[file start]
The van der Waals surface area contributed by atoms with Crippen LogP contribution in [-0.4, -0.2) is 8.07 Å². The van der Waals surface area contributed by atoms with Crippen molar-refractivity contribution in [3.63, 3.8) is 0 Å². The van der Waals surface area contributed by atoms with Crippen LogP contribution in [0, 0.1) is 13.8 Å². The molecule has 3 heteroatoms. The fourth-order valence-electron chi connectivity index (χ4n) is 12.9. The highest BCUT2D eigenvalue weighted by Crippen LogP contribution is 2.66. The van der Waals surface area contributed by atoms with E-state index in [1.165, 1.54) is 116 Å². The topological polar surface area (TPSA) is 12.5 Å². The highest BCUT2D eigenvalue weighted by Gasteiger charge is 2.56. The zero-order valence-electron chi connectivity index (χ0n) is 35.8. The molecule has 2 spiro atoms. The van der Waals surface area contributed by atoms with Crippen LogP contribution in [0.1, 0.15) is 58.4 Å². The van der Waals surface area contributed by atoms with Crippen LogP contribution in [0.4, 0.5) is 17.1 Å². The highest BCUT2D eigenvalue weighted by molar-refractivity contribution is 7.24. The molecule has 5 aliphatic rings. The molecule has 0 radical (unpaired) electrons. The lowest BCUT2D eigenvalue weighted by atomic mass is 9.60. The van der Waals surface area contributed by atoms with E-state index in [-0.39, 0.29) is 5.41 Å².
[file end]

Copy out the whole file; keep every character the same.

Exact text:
The van der Waals surface area contributed by atoms with Crippen LogP contribution in [-0.4, -0.2) is 8.07 Å². The van der Waals surface area contributed by atoms with Crippen molar-refractivity contribution in [3.63, 3.8) is 0 Å². The van der Waals surface area contributed by atoms with Crippen LogP contribution in [0, 0.1) is 13.8 Å². The molecule has 3 heteroatoms. The fourth-order valence-electron chi connectivity index (χ4n) is 12.9. The highest BCUT2D eigenvalue weighted by Crippen LogP contribution is 2.66. The van der Waals surface area contributed by atoms with E-state index in [1.165, 1.54) is 116 Å². The topological polar surface area (TPSA) is 12.5 Å². The highest BCUT2D eigenvalue weighted by Gasteiger charge is 2.56. The zero-order valence-electron chi connectivity index (χ0n) is 35.8. The molecule has 2 spiro atoms. The van der Waals surface area contributed by atoms with Crippen LogP contribution in [0.1, 0.15) is 58.4 Å². The van der Waals surface area contributed by atoms with Crippen LogP contribution in [0.4, 0.5) is 17.1 Å². The highest BCUT2D eigenvalue weighted by molar-refractivity contribution is 7.24. The molecule has 5 aliphatic rings. The molecule has 0 radical (unpaired) electrons. The lowest BCUT2D eigenvalue weighted by atomic mass is 9.60. The van der Waals surface area contributed by atoms with E-state index in [-0.39, 0.29) is 5.41 Å².